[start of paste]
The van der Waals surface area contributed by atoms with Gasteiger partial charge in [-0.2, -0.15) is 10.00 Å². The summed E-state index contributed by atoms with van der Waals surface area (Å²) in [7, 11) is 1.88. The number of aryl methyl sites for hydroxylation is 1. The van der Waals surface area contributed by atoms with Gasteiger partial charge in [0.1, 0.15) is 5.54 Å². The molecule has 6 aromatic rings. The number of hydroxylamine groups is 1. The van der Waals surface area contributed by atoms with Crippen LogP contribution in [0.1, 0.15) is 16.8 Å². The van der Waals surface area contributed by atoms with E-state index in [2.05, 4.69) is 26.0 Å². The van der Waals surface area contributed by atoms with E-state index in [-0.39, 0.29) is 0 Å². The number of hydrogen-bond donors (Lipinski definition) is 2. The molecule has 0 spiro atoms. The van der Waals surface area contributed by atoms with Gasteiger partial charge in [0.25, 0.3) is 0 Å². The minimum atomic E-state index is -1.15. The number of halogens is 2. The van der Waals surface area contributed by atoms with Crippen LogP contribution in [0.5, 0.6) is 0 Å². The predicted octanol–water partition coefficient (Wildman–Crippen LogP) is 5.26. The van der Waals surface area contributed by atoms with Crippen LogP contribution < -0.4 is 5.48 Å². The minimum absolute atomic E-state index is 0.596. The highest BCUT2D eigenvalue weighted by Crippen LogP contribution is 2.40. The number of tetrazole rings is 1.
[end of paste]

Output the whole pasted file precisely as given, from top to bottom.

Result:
The van der Waals surface area contributed by atoms with Gasteiger partial charge in [-0.2, -0.15) is 10.00 Å². The summed E-state index contributed by atoms with van der Waals surface area (Å²) in [7, 11) is 1.88. The number of aryl methyl sites for hydroxylation is 1. The van der Waals surface area contributed by atoms with Gasteiger partial charge in [0.1, 0.15) is 5.54 Å². The molecule has 6 aromatic rings. The number of hydroxylamine groups is 1. The van der Waals surface area contributed by atoms with Crippen LogP contribution in [0.1, 0.15) is 16.8 Å². The van der Waals surface area contributed by atoms with E-state index in [2.05, 4.69) is 26.0 Å². The van der Waals surface area contributed by atoms with E-state index in [-0.39, 0.29) is 0 Å². The number of hydrogen-bond donors (Lipinski definition) is 2. The molecule has 0 spiro atoms. The van der Waals surface area contributed by atoms with Gasteiger partial charge in [0.25, 0.3) is 0 Å². The minimum atomic E-state index is -1.15. The number of halogens is 2. The van der Waals surface area contributed by atoms with Crippen LogP contribution in [0.5, 0.6) is 0 Å². The predicted octanol–water partition coefficient (Wildman–Crippen LogP) is 5.26. The van der Waals surface area contributed by atoms with Crippen LogP contribution < -0.4 is 5.48 Å². The minimum absolute atomic E-state index is 0.596. The highest BCUT2D eigenvalue weighted by Crippen LogP contribution is 2.40. The number of tetrazole rings is 1.